General Robert Lee’s estate Arlington was an 1,100-acre estate that his wife had inherited from her father, George Washington Parke Custis, upon his death in 1857. Custis was the grandson of Martha Washington and had been adopted by George Washington when Custis' father died in 1781.
After Virginia seceded, the federal government took over Arlington so that the Confederate army couldn’t use the estate's strategic location to attack Washington D.C. Prior to Mary Lee's leaving, she boxed the family silver, crated George Washington's and G.W.P. Custis' papers and secured General Lee's files. As the federal soldiers arrived they set up camp and began to loot Lee’s house and estate. They also built forts to provide protection in case of an attack.
As slaves became free, the Union army used the land for a Freedmen's Village. Some 1,500 freed slaves lived on the estate, complete with new frame houses, schools, churches and farmlands on which the former slaves grew food for the Union war effort. Even after the war, some of the freedmen remained and continued to farm parcels of land.
In 1862, Congress passed a law requiring taxes to be paid in person if their land was a part of an insurrectionist district. They required Mary Lee to pay $92.07 on her estate, but due to her health she couldn’t go in person to pay, and the representative she sent was denied. The property was sold at auction to the government, well below its assessed value.
As the war lingered, Union officials sought a place to bury the growing number of dead soldiers. They chose Arlington, and the first soldier laid to rest there was Pvt. William Christman, 21, of the 67th Pennsylvania Infantry. Arlington became a national military cemetery in 1864, and soon saw many more men interred during the war.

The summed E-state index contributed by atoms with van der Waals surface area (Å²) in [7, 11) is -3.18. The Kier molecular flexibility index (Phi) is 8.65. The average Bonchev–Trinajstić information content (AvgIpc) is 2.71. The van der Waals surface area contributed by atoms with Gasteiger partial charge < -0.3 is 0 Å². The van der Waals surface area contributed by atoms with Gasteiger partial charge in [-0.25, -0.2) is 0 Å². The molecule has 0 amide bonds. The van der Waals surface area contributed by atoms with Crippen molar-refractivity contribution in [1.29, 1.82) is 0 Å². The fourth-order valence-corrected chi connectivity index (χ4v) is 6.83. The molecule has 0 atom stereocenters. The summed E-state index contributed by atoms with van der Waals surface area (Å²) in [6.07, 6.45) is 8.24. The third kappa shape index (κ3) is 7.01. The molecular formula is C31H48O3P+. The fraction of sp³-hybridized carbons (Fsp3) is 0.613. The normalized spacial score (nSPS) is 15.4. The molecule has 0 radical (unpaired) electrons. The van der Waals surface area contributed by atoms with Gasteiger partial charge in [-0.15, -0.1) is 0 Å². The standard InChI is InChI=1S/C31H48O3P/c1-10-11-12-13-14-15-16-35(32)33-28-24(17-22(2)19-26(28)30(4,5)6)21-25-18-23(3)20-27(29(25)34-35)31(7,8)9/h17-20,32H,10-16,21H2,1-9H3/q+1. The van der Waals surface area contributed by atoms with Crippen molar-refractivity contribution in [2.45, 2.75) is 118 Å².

After the war, the Lees continued to try to get their property back. Lee wrote to his wife that "The prospect does not look promising.” The question of Arlington's ownership was still unresolved when Lee died, age 63, in Lexington on October 12, 1870. Both Mary Lee and her son, known as Custis, brought the issue before Congress but Congress never acted in their favor.
Custis Lee took the matter before the court and worked it up to the Supreme Court, which ruled the tax sale unconstitutional and awarded Arlington back to the Lee family. The government could either remove their fort, oust the residents of Freedmen's Village, disinter almost 20,000 graves and vacate the property, or the government could choose to buy the estate from Custis Lee.
Lee agreed to sell the property back to the government for $150,000 and the government agent that accepted the property title was Robert Lincoln. Today, thousands visit the cemetery that honors the brave men and women who served the United States in some capacity.
Written by Josh Yohe